Teaching in the 21st Century: Adapting Writing Pedagogies to the College Curriculum

By Alice Robertson; Barbara Smith | Go to book overview

James A. Berlin wrote

It is the role of English teachers to serve as the bankers, the keepers and dispensers, of certain portions of this cultural capital, their value to society being defined in terms of its investment and reproduction. Since this capital has been located almost exclusively in literary texts, it is small wonder that attempts to challenge the rhetoric/poetic binary on which the value of these texts resides is resisted. 17

While Berlin correctly sees this problem as institutional, it is also pedagogical. However, by viewing the study of texts—both academic and lit-erary—as the study of ideology, we can begin to deconstruct this dichotomy and reconceive what we study when we study writing and literature. What we study, in the end, are the ideologies, as Althusser would say, which “interpellate” us as subjects; that is, we are individuals who are constructed by those material forms in which our cultural beliefs, ideas, and values reside. To investigate those ideologies which we come to know and understand through literature is to investigate our knowledge of what we perceive as our societal and human bonds. This investigation and analysis of specific ideologies can only increase our students' mastery over writing (whether their own, literature or other kinds of texts) and the content and form of their discussion of that writing. In addition, all other disciplines, psychology, history, even the hard sciences, have their own forms of discourse, and thus their own disciplinary assumptions as well as general ideologies “concealed” within them. These discourses construct “truth, ” using rhetorical forms appropriate to each specific discipline. To analyze the construction of disciplinary truth—ideologies—in writing enhances our students' ability to ask stimulating and rigorous questions and gives them the ability to answer those questions.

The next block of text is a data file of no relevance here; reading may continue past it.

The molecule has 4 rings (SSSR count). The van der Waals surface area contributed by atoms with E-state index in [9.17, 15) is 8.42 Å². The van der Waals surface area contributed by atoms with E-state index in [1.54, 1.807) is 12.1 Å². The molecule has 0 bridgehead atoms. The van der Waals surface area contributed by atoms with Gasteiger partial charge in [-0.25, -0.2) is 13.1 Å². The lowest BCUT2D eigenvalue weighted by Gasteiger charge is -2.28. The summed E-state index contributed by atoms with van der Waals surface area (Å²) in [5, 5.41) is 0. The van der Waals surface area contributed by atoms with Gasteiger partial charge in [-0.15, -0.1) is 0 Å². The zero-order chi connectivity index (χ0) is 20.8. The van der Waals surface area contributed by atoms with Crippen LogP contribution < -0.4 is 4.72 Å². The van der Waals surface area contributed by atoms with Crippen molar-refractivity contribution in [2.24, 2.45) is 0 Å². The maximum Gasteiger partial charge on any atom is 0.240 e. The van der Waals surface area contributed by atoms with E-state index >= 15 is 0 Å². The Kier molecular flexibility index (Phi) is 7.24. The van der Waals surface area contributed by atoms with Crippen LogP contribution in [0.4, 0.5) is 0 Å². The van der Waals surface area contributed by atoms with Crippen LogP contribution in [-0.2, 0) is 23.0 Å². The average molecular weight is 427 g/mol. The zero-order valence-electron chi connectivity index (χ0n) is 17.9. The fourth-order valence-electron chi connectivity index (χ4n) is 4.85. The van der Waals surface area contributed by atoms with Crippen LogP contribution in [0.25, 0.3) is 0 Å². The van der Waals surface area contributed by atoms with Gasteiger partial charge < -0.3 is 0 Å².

So, to answer my students' questions, “Am I doing this right?” and “Is this what you want?” all I can say is, “I don't know, ” with enthusiasm.


NOTES

I wish to thank the participants in a year-long “Radical Pedagogy” reading group at Bloomsburg University of Pennsylvania. I am grateful to S. Michael McCully, in particular, for his careful reading of this essay.

1
David Bartholomae and Anthony Petrosky, Fact, Artifacts and Counter-facts, Theory and Method for a Reading and Writing Course (Portsmouth, NH: Heinemann, 1986), 27.

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